Impact of chorda tympani nerve injury on cell survival, axon maintenance, and morphology of the chorda tympani nerve terminal field in the nucleus of the solitary tract

Authors

  • Rebecca B. Reddaway,

    1. Department of Psychology, University of Virginia, Charlottesville, Virginia 22904
    Current affiliation:
    1. Department of Anatomy and Regenerative Biology, The George Washington University, 2300 I Street, NW, Ross Hall 431, Washington, DC 20037
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  • Andrew W. Davidow,

    1. Department of Psychology, University of Virginia, Charlottesville, Virginia 22904
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  • Sarah L. Deal,

    1. Department of Psychology, University of Virginia, Charlottesville, Virginia 22904
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  • David L. Hill

    Corresponding author
    1. Department of Psychology, University of Virginia, Charlottesville, Virginia 22904
    • Department of Psychology, University of Virginia, P.O. Box 400400, Charlottesville, VA 22904-4400
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Abstract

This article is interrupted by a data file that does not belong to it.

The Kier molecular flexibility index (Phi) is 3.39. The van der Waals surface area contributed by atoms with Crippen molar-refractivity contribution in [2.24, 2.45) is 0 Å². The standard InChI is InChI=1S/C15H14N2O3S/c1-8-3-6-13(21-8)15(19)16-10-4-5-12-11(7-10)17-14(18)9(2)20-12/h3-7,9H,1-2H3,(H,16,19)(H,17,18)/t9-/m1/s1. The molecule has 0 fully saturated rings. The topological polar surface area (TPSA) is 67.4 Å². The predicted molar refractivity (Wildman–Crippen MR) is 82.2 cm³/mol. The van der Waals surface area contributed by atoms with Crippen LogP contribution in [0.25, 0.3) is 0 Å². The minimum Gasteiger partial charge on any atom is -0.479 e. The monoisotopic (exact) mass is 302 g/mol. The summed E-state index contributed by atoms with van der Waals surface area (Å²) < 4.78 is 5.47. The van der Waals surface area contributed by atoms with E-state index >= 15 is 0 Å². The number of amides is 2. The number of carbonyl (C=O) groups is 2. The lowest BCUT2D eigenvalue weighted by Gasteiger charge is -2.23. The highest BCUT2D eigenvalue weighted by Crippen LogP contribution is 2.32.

Chorda tympani nerve transection (CTX) has been useful to study the relationship between nerve and taste buds in fungiform papillae. This work demonstrated that the morphological integrity of taste buds depends on their innervation. Considerable research focused on the effects of CTX on peripheral gustatory structures, but much less research has focused on the central effects. Here, we explored how CTX affects ganglion cell survival, maintenance of injured peripheral axons, and the chorda tympani nerve terminal field organization in the nucleus of the solitary tract (NTS). After CTX in adult rats, the chorda tympani nerve was labeled with biotinylated dextran amine at 3, 7, 14, 30, and 60 days post-CTX to allow visualization of the terminal field associated with peripheral processes. There was a significant and persistent reduction of the labeled chorda tympani nerve terminal field volume and density in the NTS following CTX. Compared with controls, the volume of the labeled terminal field was not altered at 3 or 7 days post-CTX; however, it was significantly reduced by 44% and by 63% at 30 and 60 days post-CTX, respectively. Changes in the density of labeled terminal field in the NTS paralleled the terminal field volume results. The dramatic decrease in labeled terminal field size post-CTX cannot be explained by a loss of geniculate ganglion neurons or degeneration of central axons. Instead, the function and/or maintenance of the peripheral axonal process appear to be affected. These new results have implications for long-term functional and behavioral alterations. J. Comp. Neurol. 520:2395–2413, 2012. © 2012 Wiley Periodicals Inc.

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